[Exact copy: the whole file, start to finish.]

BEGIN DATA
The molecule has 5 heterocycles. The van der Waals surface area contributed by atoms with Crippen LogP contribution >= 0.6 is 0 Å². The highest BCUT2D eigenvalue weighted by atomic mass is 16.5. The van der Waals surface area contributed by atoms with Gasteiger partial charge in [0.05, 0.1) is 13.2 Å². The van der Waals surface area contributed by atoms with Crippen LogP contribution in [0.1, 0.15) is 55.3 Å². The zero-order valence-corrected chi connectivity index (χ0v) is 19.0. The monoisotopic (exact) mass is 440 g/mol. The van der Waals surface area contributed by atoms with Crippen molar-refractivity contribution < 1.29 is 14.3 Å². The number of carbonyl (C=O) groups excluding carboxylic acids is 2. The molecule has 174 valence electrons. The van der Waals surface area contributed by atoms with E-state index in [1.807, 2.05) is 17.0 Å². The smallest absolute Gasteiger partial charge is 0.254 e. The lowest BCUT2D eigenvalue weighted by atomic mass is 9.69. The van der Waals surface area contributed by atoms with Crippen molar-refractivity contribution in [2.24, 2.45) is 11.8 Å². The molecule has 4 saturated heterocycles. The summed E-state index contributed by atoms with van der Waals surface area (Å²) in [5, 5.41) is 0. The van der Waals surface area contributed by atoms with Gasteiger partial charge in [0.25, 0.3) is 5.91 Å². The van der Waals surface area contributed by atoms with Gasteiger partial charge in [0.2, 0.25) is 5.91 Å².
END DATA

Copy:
The molecule has 5 heterocycles. The van der Waals surface area contributed by atoms with Crippen LogP contribution >= 0.6 is 0 Å². The highest BCUT2D eigenvalue weighted by atomic mass is 16.5. The van der Waals surface area contributed by atoms with Gasteiger partial charge in [0.05, 0.1) is 13.2 Å². The van der Waals surface area contributed by atoms with Crippen LogP contribution in [0.1, 0.15) is 55.3 Å². The zero-order valence-corrected chi connectivity index (χ0v) is 19.0. The monoisotopic (exact) mass is 440 g/mol. The van der Waals surface area contributed by atoms with Crippen molar-refractivity contribution < 1.29 is 14.3 Å². The number of carbonyl (C=O) groups excluding carboxylic acids is 2. The molecule has 174 valence electrons. The van der Waals surface area contributed by atoms with E-state index in [1.807, 2.05) is 17.0 Å². The smallest absolute Gasteiger partial charge is 0.254 e. The lowest BCUT2D eigenvalue weighted by atomic mass is 9.69. The van der Waals surface area contributed by atoms with Crippen molar-refractivity contribution in [2.24, 2.45) is 11.8 Å². The molecule has 4 saturated heterocycles. The summed E-state index contributed by atoms with van der Waals surface area (Å²) in [5, 5.41) is 0. The van der Waals surface area contributed by atoms with Gasteiger partial charge in [0.25, 0.3) is 5.91 Å². The van der Waals surface area contributed by atoms with Gasteiger partial charge in [0.2, 0.25) is 5.91 Å².